2. NEIL YOUNG Trans (Geffen, 1982). Young's experiments with a voice filter blew up in his face. After a few songs, this album became more painful than a Led Zeppelin weekend.
3. PUBLIC IMAGE LTD. 9 (Virgin, 1989). John Lydon doesn't want to be an offensive boor anymore. So now he's just a bore.
4. 10,000 MANIACS Blind Man's Zoo (Elektra, 1989). No more than a clumsy assembly of bruisingly obvious, politically correct statement making. Only one album before, with In My Tribe, Natalie Merchant had seemed like pop music's poet laureate.
5. THE REPLACEMENTS Don't Tell a Soul (Sire/Reprise, 1989). Paul Westerberg couldn't tell the difference between sensitivity and wimpiness. And it sounded like some Sire A&R man lectured the band on how to write an alternative hit.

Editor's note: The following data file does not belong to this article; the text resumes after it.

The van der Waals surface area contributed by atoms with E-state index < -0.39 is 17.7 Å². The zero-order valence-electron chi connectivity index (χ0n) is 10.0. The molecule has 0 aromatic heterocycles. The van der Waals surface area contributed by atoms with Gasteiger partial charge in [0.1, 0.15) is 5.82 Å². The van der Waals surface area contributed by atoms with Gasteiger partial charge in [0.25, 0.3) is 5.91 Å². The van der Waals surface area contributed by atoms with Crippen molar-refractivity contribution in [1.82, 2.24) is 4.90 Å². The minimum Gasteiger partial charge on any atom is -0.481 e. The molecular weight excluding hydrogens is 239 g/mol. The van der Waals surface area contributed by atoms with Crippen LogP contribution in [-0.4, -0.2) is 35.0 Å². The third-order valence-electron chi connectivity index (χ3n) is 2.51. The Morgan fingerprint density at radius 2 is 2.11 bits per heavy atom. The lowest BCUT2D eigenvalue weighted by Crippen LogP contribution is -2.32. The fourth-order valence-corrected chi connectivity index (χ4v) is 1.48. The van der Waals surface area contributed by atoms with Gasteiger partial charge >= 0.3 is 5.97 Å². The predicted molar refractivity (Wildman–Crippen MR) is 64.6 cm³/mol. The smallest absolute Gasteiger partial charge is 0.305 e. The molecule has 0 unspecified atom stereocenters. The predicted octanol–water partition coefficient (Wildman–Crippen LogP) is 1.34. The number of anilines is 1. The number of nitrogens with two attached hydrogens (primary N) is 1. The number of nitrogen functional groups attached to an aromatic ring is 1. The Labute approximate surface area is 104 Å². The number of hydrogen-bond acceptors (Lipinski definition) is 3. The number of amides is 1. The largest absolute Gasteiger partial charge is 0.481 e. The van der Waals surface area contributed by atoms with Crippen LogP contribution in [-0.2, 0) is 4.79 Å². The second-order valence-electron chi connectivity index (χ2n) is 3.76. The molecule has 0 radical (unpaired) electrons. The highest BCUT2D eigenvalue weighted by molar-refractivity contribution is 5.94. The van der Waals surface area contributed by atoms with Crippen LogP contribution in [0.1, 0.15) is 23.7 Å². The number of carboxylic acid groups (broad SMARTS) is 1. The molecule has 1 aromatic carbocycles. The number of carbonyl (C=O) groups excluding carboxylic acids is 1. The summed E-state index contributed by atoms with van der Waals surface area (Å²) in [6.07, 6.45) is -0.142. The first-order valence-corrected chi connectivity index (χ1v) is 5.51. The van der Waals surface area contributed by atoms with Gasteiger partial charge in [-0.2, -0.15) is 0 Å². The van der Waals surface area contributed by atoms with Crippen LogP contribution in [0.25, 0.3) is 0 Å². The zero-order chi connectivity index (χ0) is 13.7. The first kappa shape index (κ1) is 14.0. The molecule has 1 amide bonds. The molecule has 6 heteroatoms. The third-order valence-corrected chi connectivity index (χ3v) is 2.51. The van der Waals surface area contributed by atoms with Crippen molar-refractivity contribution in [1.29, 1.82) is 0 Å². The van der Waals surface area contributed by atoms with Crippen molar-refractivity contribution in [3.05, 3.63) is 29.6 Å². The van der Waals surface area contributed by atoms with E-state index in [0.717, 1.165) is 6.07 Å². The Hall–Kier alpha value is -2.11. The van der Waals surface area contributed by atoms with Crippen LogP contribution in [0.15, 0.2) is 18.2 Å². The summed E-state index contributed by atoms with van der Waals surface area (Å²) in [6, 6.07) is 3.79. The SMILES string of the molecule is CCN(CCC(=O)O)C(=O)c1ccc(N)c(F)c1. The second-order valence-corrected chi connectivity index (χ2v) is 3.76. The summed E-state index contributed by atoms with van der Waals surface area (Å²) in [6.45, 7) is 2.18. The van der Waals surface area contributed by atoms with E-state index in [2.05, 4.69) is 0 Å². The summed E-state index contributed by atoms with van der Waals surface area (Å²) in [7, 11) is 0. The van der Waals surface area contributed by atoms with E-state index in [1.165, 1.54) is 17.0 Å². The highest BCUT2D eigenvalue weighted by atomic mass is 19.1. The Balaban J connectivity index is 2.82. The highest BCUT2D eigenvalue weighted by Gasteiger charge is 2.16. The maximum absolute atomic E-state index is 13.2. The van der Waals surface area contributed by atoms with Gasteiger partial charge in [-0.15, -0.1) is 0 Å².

6. PINK FLOYD A Momentary Lapse of Reason (CBS, 1987). In an attempt to cash in on the Pink Floyd name, the Roger Waters-less group turned out new-age fluff with woozy sound effects.
7. BRUCE SPRINGSTEEN Born in the U.S.A. (Columbia, 1984). Corporate rock at its most shameless. Springsteen knew he couldn't play stadiums unless he tossed out the intimacy of albums past and produced a record with more impersonal anthems than any LP this decade.
8. THE POLICE Synchronicity (A&M, 1983). See No. 7.
9. R.E.M. Green (Warner Bros., 1988). Michael Stipe traded in surrealism for statement making. The lush, enigmatic art-pop of albums past was nowhere to be found; in its place were simplistic anthems designed for heavy AOR rotation.
10. BOB DYLAN Shot of Love (Columbia, 1981). "Lenny Bruce is dead!" keened Bob on this bewilderingly awful platter. Any number of disillusioned folk-rock fans thought Dylan had departed for the heavenly home for hung-up has-beens, along with Elvis and Aimee Semple McPherson.